The best-known culture war was fought in 19th Century Germany, pitting Prussia's Iron Chancellor against the Catholic Church. The Iron Chancellor lost.
Now that the Affordable Care Act has survived its Supreme Court challenge, there comes the fight over its implementation. Moral considerations rank high on the list of casus belli for Catholics and other religious groups. They fear that the Act will force them to pay for procedures which they abhor, like the morning-after pill, abortion, and sterilisation. The price of resistance could be “institutional martyrdom”, according to University of Notre Dame law professor Gerard Bradley.
He is not alone in his forebodings. The Archbishop of Chicago, Cardinal Francis George, has said that “The long-term effect is that the Catholic Church will be stripped of the institutions that are her instruments for public service. We will lose hospitals, we will lose universities.”
Is their alarm justified? Or is all this just huffing and puffing by embittered losers? Only time will tell, but there are precedents for a war between the Catholic Church and a democratic government. The paradigm case is the Kulturkampf – the culture war – waged by the Iron Chancellor of Prussia, Otto von Bismarck, in the 1870s. The differences are obvious -- President Obama does not make a habit of wearing spiked Prussian helmets -- but there are thought-provoking parallels as well.
Throughout the 19th century Church and State were often at loggerheads, even in European countries with centuries of Catholic tradition behind them. Enlightenment progressives everywhere favoured a radically secularised society in which religion played only a marginal role. In Prussia, the forerunner state to modern Germany, this problem burst a gasket in 1871.
Bismarck’s life’s work was the unification, through conquest and treaty, of an archipelago of German-speaking states (with the conspicuous exception of Austria). In 1870 Prussia humiliated France in the Franco-German War. Bismarck’s army took Emperor Napoleon III prisoner and starved Paris into submission. The Prussians did a triumphal march through the streets of Paris. Bismarck was on a roll. In 1871 the hold-out states of southern Germany joined a Prussian-led federation with Kaiser Wilhelm I as head of state. In many ways this prosperous new country was authoritarian, but it was also a democracy with active political parties.
Even in the flush of triumph, however, the master politician saw problems ahead. As Prussia expanded and became Germany, it lost its original character – a highly-centralised, largely Protestant state. Catholics – mostly in the Rhineland, southern Germany and in the Polish-speaking East – now constituted about a third of the new nation. Bismarck believed that he needed to press hard for unity of language, religion and education, drawing all of society under government control.
In this, he was supported by liberals who detested the Catholic Church as the archetypal foe of progress. It was the famous scientist and social reformer Rudolph Virchow who gave Bismarck’s “reforms” the name Kulturkampf. He praised them as “a great struggle in the interest of humanity" which would eliminate medieval traditionalism, obscurantism, and authoritarianism.
The flavour of the times can be tasted in these words from a Prussian politician in 1875. To “enthusiastic cheers”, he said: “Gentlemen, anyone who believes in our day and age that he must carry his religion around with him; anyone who feels obliged to wear a particular dress, who swears grotesque vows, who bands together in herds, and who, when all is said and done, swears unconditional loyalty to Rome, the bitterest enemy of our young German and Prussian glory – such people can have no place in our state. That is why I say: away with them as soon as possible!”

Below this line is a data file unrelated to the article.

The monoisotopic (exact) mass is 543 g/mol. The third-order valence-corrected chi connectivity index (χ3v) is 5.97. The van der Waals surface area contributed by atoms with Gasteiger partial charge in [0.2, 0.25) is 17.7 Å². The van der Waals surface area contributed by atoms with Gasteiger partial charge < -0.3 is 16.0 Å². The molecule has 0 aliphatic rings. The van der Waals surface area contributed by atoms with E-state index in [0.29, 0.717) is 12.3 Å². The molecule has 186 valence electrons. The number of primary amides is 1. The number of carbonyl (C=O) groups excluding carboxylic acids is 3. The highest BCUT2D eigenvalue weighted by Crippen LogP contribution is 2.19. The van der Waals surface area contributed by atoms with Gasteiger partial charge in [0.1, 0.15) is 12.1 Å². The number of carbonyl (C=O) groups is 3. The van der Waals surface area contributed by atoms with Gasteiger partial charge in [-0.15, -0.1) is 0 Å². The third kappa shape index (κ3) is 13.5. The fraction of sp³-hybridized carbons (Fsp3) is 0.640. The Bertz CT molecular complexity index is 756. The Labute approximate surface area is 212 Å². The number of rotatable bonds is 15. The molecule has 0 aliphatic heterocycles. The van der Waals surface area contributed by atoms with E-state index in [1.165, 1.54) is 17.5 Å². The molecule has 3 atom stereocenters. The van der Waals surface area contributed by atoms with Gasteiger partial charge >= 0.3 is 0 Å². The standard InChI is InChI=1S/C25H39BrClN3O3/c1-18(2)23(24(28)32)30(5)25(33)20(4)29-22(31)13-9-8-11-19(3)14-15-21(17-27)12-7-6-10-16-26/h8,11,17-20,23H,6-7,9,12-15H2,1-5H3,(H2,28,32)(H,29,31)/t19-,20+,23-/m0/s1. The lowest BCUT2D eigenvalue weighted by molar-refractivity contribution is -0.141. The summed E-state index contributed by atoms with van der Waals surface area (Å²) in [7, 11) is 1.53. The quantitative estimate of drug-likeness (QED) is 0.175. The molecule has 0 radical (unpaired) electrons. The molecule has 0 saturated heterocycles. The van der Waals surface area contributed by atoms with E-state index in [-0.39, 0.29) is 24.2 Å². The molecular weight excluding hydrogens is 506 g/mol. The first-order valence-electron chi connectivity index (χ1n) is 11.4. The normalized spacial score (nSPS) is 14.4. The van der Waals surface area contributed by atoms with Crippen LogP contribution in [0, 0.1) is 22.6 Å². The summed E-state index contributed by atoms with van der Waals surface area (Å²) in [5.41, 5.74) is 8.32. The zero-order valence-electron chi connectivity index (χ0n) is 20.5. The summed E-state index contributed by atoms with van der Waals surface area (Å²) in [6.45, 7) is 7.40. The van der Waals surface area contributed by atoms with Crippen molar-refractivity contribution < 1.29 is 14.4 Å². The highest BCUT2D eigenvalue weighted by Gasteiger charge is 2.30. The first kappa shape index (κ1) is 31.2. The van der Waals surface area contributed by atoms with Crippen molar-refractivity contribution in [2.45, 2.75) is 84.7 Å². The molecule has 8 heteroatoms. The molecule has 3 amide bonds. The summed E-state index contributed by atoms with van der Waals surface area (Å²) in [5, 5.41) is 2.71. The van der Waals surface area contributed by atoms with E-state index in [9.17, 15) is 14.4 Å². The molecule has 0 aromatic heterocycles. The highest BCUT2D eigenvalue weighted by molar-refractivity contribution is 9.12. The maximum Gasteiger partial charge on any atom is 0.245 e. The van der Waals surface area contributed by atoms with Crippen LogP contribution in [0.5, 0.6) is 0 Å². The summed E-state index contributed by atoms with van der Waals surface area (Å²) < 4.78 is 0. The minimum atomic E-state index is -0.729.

In painting the Church as an anachronism, Exhibit A was Pius IX, who was Pope throughout most of the Kulturkampf era. Pius did not take the progressive assault on European Catholicism lying down. In 1864 he published the Syllabus, a denunciation of the errors of modern thought, and in 1870 the First Vatican Council proclaimed papal infallibility. Nowadays most people understand that the Pope’s claim to infallibility extends only to Christian faith and morals, but in those feverishly anti-clerical and anti-Catholic times, infallibility was interpreted as an attack on the principle of secular government. Pius IX’s stand appeared to weaken his authority among German Catholics, as well. A number of intellectuals had rejected Papal infallibility and formed the Old Catholic Church, with its own hierarchy and priests. To Bismarck, the troubled reign of Pius IX seemed like a golden moment to assert control.
In July 1871 the assault began with the abolition of the Catholic bureau of worship and control of government-Church relations was handed over to Protestant bureaucrats. In November Bismarck passed the Kanzelparagraph (the Pulpit Law) which severely penalised criticism of the government by the clergy. In March 1872, all schools were placed under government control. In July 1872 the Jesuits (and later other religious orders) were expelled or interned. In December 1872 he broke off diplomatic relations with the Vatican.
The pressure on Catholics intensified in May 1873 with the so-called May Laws (or Falk Laws). These were four drastic measures designed to crush the hierarchy and subject the Church totally to government control. At the same time, Bismarck fostered relations with the Old Catholics and tried to establish them as an alternative to the Catholic hierarchy.